The Traitor in the Tunnel (The Agency #3) by Y.S. Lee
I thought the mystery part of the story wasn’t as good in this volume (seemed shorter and James wasn’t involved as much) as the previous two books in the series. However, she did include a fairly interesting storyline about my favorite Prince of Wales Bertie (my favorite future king Edward VII)! It was pretty easy to see early on how the father element of the story was going to play out, but there were a few surprises. The romance, in this book, was weird because James wasn’t in the story as much, but the ending more than made up for the rest of the story.
Book 3 of The Agency series has Mary pretending to be a parlor maid in Queen Victoria’s household at Buckingham palace, as she is trying to uncover some minor thefts of personal knick-knacks of the royal family. While she is there, she is uncovering two other mysteries, which she has stumbled upon. First, the Crown Prince was accidentally involved in the death of a nobleman by a Lascar in an opium den, which they went into after a night on the the town and getting incredibly drunk. Mary wants to know if the Lascar (what the English call the Chinese sailors that live in London) was really to blame or if it was the young nobleman’s fault? Mary notices the lady-in-waiting to the queen open a secret door in the kitchen which leads to the sewer, so she discusses with James what it could be for and they go to investigate. Whilst in the sewer together, they meet a fleeing stranger who injures James. Who is the stranger and what does he want with the closed passage leading to the palace? To find out those three mysteries and more about James and Mary’s growing relationship, check this awesome third book in the series! Highly recommended for ages 12+, 5 stars.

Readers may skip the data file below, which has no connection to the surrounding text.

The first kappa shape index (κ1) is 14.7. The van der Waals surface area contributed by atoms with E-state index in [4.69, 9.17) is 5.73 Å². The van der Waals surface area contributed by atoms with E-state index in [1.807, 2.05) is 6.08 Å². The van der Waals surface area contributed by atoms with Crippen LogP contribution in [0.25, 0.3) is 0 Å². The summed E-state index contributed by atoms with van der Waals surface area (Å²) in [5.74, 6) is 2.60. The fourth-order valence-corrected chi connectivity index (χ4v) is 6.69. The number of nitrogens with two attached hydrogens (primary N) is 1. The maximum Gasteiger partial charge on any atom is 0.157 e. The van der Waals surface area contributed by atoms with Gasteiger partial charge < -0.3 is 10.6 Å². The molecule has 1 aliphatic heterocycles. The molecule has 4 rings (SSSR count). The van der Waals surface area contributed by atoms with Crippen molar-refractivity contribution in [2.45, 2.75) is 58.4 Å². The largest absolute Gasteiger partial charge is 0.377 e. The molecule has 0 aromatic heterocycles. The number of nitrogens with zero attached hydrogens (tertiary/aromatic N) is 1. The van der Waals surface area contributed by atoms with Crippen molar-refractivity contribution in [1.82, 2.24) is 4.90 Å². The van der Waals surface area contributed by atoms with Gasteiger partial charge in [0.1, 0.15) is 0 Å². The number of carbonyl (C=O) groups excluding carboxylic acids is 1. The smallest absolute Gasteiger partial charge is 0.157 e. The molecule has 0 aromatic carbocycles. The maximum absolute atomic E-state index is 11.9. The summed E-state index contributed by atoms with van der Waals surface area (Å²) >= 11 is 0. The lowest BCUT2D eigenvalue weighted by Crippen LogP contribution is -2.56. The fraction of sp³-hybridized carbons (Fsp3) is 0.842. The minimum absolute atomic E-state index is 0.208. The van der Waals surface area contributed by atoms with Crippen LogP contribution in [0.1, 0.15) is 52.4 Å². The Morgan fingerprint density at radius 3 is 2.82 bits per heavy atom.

The Miseducation of Cameron Post by Emily M. Danforth
I picked up this book after loving Aristotle and Dante Discover the Secrets of the Universe (check out the review from my last review post, and wanting to read something off the William C. Morris Award list – debut books honored as the best of the year in YA literature (this won a 2013 honor from there). And I thought the title was eye-catching.
The story is about Cameron, a twelve year old girl living in a small town in Montana in the late 80s – early 90s, who knows she likes girls after kissing her best friend. She comes to this realization the day her parents die in a car crash. Over the next couple of years, she uses movies, pot, drinking and hanging out with the guys to self-medicate herself, while she tries to discover who she really is and what she wants. Cameron continues to follow her desires with two or three other girls, until she is betrayed by the girl she falls in love with. Her evangelical pastor and conservative aunt decide that she needs to be sent to a gay rehabilitation center called God’s Promise to be “fixed”. Will she survive the center and be able to figure out who she truly is?
It was a really fascinating book, which made me think of my childhood. The main difference being that the main character is about four years older than me, but we grew up about the same time in small towns in different states. I thought the scenes with the dollhouse and her obsessive need to decorate it with all her trinkets and things she stole was unusual but made sense. I wanted to share what some other reviewers said about the book. Malinda Lo from NPR said: “While it’s being published as a young adult novel, Cameron Post is certainly also meant for adult readers. The historical specificity makes it especially meaningful for those of us who came of age before the Internet. [This book is] especially for teens growing up today in communities that don’t accept them for who they are. But it is also a skillfully and beautifully written story that does what the best books do: It shows us ourselves in the lives of others.” Catherine R. Smyka of The Stranger wrote this about the book: “Danforth inspects the raw parts of acceptance, healing, and moving forward. In Cam’s head, Danforth has written the perfect young-adult stream of consciousness. Her descriptions are teenage-awkward and feel organic and uncensored.” Kirkus Reviews had this to say about the story: “Even when events take a dark and gut-punchingly inevitable turn, the novel remains at its heart a story of survival and of carving out space even in a world that wants one’s annihilation. Rich with detail and emotion, a sophisticated read for teens and adults alike.” Due to the graphic language and content, especially at the end of the book, I would highly recommend this for ages 14+, 5 stars.
Monstrous Beauty by Elizabeth Fama, narrated by Katherine Kellgren